what’s it worth?

sketch by lynn

sketch by lynn

Someone has said that the lives of most persons are like jewelry stores where some trickster has mixed up the price tags. The diamonds are priced at next to nothing and some worthless baubles at thousands of dollars. Unless we stop business as usual and take stock, we are likely to end up in bankruptcy. So long as the store is crowded with people, there is no chance of taking inventory and putting things to rights. We must close the doors and take the time alone. Then we can check with the stock list, our list of priorities, and give the right value to the right object.

-Morton Kelsey, The Other Side of Silence

ahhh strawberries

rvsdstrawberries2016Lynnunderwoodcomprcrpd

I have been to the Michigan farmers market again this summer. These strawberries were fresh and delicious – my fingers smelled of them too.  I had forgotten what real strawberries were like.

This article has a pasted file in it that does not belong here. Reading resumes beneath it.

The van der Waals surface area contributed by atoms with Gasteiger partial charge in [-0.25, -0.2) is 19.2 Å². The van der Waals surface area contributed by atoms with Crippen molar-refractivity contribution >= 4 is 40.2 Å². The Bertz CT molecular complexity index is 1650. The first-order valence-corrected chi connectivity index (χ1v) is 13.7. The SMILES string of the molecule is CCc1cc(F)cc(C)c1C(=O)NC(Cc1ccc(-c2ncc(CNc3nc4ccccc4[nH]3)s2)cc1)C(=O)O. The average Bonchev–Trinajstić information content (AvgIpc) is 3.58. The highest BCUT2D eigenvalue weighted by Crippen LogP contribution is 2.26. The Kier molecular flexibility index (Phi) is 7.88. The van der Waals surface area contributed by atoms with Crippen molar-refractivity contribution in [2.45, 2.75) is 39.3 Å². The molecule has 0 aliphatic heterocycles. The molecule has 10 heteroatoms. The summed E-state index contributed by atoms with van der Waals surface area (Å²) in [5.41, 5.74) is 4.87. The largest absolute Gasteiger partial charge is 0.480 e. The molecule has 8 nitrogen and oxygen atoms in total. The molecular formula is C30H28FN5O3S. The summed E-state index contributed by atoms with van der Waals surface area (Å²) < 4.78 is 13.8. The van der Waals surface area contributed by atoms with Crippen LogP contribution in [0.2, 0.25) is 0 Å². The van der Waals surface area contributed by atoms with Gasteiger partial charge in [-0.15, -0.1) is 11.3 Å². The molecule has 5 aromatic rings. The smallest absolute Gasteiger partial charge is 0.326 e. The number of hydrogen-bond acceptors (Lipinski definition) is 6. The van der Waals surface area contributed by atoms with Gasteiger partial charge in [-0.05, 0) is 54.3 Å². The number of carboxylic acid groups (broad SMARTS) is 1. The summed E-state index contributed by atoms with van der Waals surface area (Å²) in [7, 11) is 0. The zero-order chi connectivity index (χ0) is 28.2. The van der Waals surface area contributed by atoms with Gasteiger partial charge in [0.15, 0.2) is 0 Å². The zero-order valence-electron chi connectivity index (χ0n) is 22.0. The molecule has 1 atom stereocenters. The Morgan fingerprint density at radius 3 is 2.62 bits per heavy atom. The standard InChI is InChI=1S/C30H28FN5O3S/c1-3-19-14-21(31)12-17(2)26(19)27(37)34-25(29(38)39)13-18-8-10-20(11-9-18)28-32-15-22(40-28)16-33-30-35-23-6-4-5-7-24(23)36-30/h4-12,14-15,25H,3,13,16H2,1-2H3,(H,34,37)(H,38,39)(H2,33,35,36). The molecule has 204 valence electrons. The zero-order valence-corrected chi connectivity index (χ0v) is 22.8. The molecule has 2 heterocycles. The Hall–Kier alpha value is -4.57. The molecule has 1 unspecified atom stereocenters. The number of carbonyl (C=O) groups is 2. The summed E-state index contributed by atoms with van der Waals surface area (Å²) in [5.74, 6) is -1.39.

reverence

“To draw a tree, to pay such close attention to every aspect of a tree, is an act of reverence not only toward the tree, but also to our human connection to it. It gives us almost visionary moments of connectedness.” Alan Lee

sketch of dove by lynn

sketch of dove by lynn

For me, spiritual connection with God (or the divine or holy as expressed in other words), is part of why making art gives me such joy. I keep doing art for a variety of reasons, but one of them is definitely, for me personally, this spiritual connection that I see more clearly in the process – to the world, to God, and to the holy immanent in the world itself.

My friend loves looking at disintegrating buildings, and in paying close attention to those, something resonates deep within him. It is not just the obviously beautiful that can bring this sense of connection to us, but often things that do not look so great on the surface. When we look at other people with reverence and respect a sense of spiritual connection can be especially present. All of us are a mixed bag of the obviously lovely, and things that do not look that great. How miraculous that we can have reverence for one another nevertheless.

 

one reason that work can feel bad

“Work without love is slavery.”

–Mother Teresa

drawing by lynn